The third hole is a prime example. With its sloping two-tiered green, it provides a fun challenge and makes you earn birdie — even if your tee and approach shots put you in a good position. This is one of the things I love about this course; it adds a welcome dimension to the game and something you probably don’t experience on most golf courses.

(C) Jacob Sjöman.

The 4th is an iconic signature hole called “Sals Point,” named after course owner Richard Sattler’s wife (she was hoping to build a summer home on the property before it was turned into a golf course). A strikingly beautiful par-3, this hole is short in distance but guarded with luring bunkers. When the prevailing northwesterly wind comes howling in from the ocean, the hole will leave you exposed and pulling out one of your long irons for the tee shot. We left No. 4 with two bogeys with a strong desire for revenge.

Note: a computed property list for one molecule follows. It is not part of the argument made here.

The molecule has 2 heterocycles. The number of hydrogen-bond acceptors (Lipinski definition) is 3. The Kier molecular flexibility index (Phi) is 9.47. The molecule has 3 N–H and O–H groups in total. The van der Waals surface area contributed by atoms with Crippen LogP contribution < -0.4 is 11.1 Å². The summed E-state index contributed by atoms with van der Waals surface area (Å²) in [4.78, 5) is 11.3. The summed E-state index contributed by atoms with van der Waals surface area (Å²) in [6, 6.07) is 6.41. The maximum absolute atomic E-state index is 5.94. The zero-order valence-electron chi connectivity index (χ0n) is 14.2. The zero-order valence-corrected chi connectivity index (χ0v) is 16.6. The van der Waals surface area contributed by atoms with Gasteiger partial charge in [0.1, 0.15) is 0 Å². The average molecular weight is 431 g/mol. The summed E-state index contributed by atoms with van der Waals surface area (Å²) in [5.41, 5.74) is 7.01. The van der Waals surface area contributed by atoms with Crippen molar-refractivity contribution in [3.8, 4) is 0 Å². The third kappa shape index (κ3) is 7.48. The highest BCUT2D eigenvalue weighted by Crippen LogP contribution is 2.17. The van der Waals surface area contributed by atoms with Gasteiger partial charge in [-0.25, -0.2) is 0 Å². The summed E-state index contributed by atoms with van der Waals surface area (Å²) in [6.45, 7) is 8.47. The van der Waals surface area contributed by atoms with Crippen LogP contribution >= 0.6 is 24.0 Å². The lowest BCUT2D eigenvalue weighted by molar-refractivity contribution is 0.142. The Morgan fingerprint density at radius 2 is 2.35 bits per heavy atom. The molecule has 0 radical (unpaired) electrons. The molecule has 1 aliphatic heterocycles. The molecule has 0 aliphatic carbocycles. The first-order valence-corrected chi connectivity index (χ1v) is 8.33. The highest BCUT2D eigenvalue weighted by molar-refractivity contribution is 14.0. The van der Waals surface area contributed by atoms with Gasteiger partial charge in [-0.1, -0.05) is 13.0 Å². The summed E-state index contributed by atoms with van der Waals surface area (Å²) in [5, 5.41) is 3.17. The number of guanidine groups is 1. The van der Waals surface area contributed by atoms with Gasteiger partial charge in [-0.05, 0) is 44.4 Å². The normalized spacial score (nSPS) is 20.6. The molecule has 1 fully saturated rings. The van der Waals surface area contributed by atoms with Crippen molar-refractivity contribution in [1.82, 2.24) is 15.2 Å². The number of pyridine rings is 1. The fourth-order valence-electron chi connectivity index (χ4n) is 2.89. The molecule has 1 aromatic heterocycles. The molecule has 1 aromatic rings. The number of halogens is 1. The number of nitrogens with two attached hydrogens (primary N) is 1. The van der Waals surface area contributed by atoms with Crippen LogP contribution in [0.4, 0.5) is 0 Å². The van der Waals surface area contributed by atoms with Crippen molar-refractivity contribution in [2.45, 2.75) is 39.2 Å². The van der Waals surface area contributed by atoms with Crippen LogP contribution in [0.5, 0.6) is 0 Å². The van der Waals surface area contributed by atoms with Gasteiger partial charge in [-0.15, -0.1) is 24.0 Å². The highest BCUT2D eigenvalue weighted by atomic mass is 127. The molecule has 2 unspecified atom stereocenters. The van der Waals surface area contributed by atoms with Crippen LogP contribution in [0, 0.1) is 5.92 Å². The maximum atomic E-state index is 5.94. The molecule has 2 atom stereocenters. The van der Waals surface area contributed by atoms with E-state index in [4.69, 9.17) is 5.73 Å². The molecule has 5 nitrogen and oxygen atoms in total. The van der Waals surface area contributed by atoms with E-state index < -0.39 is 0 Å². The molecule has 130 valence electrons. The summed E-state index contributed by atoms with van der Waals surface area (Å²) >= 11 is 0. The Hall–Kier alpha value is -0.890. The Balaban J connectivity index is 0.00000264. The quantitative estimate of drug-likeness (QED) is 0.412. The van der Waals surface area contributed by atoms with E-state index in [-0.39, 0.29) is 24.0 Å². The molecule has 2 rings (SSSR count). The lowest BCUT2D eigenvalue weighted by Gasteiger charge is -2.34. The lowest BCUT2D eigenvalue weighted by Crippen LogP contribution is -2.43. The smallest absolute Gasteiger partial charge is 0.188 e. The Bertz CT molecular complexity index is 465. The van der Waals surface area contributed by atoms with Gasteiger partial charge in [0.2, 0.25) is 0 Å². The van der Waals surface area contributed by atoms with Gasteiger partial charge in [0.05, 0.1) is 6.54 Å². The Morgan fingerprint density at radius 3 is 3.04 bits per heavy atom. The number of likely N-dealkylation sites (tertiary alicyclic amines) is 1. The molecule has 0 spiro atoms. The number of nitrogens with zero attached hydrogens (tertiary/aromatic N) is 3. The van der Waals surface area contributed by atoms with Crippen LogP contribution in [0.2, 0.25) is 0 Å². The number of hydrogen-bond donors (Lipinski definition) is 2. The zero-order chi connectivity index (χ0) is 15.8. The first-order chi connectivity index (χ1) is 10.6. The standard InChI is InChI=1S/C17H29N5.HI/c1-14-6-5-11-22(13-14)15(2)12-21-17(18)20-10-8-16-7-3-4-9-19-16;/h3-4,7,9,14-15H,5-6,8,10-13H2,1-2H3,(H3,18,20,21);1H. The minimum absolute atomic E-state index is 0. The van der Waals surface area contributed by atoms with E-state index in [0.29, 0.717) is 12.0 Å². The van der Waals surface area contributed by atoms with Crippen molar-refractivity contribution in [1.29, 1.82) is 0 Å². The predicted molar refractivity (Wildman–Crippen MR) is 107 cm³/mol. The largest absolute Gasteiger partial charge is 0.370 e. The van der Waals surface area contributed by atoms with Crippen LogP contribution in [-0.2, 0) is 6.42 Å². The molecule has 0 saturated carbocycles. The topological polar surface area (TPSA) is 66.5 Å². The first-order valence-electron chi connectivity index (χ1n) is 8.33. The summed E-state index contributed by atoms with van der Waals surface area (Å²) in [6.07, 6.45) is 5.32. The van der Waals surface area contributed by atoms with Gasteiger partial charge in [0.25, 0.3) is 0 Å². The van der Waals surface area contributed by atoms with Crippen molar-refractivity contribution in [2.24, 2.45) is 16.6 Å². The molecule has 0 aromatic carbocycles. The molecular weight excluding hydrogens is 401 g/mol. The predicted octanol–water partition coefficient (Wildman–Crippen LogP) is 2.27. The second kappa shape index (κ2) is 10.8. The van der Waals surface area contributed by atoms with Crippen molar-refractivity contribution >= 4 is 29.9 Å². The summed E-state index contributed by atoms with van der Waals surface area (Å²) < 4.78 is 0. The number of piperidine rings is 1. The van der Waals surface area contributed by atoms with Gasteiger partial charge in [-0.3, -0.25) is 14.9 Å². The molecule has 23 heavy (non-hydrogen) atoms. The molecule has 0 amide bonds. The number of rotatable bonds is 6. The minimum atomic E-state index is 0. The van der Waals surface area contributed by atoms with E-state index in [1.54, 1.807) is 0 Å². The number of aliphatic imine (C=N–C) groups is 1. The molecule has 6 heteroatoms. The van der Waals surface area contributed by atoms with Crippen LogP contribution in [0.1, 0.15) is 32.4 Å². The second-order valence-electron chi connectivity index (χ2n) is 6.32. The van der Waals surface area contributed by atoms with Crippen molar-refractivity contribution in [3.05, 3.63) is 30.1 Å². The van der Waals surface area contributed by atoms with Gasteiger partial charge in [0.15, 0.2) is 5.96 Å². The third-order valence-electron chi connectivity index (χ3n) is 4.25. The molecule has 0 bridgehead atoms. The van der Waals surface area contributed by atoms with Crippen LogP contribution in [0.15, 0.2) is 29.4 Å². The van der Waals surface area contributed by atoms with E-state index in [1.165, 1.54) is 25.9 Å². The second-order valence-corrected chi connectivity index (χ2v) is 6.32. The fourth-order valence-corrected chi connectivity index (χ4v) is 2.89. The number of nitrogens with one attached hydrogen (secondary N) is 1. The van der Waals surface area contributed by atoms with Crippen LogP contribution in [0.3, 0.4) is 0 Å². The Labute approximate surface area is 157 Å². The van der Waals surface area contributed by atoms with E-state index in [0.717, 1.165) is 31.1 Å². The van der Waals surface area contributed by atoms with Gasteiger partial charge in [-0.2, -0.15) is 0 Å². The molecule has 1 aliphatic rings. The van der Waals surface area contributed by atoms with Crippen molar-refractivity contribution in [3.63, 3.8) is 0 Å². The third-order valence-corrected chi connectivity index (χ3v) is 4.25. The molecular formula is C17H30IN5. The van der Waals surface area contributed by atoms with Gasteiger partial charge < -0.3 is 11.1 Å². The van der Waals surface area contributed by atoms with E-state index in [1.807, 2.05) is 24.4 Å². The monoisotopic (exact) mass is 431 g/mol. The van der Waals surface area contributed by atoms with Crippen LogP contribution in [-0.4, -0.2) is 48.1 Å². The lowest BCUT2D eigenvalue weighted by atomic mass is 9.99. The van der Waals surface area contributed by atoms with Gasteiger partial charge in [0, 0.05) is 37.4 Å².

Later in the round, we notice our scorecard had a hole numbered “13A” just after the 13th. We then noticed there was also an “18A.” That’s because Barnbougle Lost Farm offers golfers 20 holes. The designers believed that 13A was “too good to leave out” of the main routing, and 18A acts as a final betting hole to help decide a winner if you’re left all square. And yes, we played both 13A and 18A.

I need to say I liked Lost Farm for many reasons; it feels fresh and has some quirky holes including the 5th and the breathtaking 4th. The fact that it balks tradition with 20 holes is something I love. It also feels like an (almost) flawless course, and you will find new things to enjoy every time you play it.